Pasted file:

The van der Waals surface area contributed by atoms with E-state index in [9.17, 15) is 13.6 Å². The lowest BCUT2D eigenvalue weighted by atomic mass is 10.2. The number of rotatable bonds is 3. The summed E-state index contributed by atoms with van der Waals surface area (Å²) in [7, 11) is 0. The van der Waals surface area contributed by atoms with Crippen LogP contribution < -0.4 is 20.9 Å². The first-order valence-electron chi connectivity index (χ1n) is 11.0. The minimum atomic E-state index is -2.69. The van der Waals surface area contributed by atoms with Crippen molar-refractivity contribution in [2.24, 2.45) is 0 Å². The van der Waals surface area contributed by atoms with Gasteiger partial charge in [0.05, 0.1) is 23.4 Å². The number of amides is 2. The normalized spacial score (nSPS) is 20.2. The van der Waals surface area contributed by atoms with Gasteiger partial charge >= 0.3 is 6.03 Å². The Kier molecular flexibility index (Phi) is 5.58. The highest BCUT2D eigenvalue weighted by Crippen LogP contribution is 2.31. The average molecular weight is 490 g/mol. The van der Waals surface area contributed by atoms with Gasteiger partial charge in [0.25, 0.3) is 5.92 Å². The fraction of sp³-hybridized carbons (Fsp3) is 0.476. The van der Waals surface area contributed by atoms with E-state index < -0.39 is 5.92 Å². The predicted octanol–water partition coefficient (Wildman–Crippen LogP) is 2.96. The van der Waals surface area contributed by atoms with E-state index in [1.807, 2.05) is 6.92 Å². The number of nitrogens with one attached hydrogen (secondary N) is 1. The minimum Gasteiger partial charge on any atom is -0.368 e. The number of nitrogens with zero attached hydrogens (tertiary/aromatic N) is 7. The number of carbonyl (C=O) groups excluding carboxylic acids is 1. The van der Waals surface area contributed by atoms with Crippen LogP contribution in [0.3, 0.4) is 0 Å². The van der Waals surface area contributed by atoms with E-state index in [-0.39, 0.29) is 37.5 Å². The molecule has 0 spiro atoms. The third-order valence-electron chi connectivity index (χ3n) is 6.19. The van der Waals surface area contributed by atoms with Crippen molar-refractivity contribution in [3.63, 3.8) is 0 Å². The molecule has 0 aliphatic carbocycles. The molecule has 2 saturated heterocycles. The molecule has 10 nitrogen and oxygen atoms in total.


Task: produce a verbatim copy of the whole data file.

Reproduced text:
The van der Waals surface area contributed by atoms with E-state index in [9.17, 15) is 13.6 Å². The lowest BCUT2D eigenvalue weighted by atomic mass is 10.2. The number of rotatable bonds is 3. The summed E-state index contributed by atoms with van der Waals surface area (Å²) in [7, 11) is 0. The van der Waals surface area contributed by atoms with Crippen LogP contribution < -0.4 is 20.9 Å². The first-order valence-electron chi connectivity index (χ1n) is 11.0. The minimum atomic E-state index is -2.69. The van der Waals surface area contributed by atoms with Crippen molar-refractivity contribution in [2.24, 2.45) is 0 Å². The van der Waals surface area contributed by atoms with Gasteiger partial charge in [0.05, 0.1) is 23.4 Å². The number of amides is 2. The normalized spacial score (nSPS) is 20.2. The van der Waals surface area contributed by atoms with Gasteiger partial charge >= 0.3 is 6.03 Å². The Kier molecular flexibility index (Phi) is 5.58. The highest BCUT2D eigenvalue weighted by Crippen LogP contribution is 2.31. The average molecular weight is 490 g/mol. The van der Waals surface area contributed by atoms with Gasteiger partial charge in [0.25, 0.3) is 5.92 Å². The fraction of sp³-hybridized carbons (Fsp3) is 0.476. The van der Waals surface area contributed by atoms with E-state index < -0.39 is 5.92 Å². The predicted octanol–water partition coefficient (Wildman–Crippen LogP) is 2.96. The van der Waals surface area contributed by atoms with E-state index in [1.807, 2.05) is 6.92 Å². The number of nitrogens with one attached hydrogen (secondary N) is 1. The minimum Gasteiger partial charge on any atom is -0.368 e. The number of nitrogens with zero attached hydrogens (tertiary/aromatic N) is 7. The number of carbonyl (C=O) groups excluding carboxylic acids is 1. The van der Waals surface area contributed by atoms with Crippen LogP contribution in [0.3, 0.4) is 0 Å². The van der Waals surface area contributed by atoms with E-state index in [-0.39, 0.29) is 37.5 Å². The molecule has 0 spiro atoms. The third-order valence-electron chi connectivity index (χ3n) is 6.19. The van der Waals surface area contributed by atoms with Crippen molar-refractivity contribution in [3.63, 3.8) is 0 Å². The molecule has 0 aliphatic carbocycles. The molecule has 2 saturated heterocycles. The molecule has 10 nitrogen and oxygen atoms in total.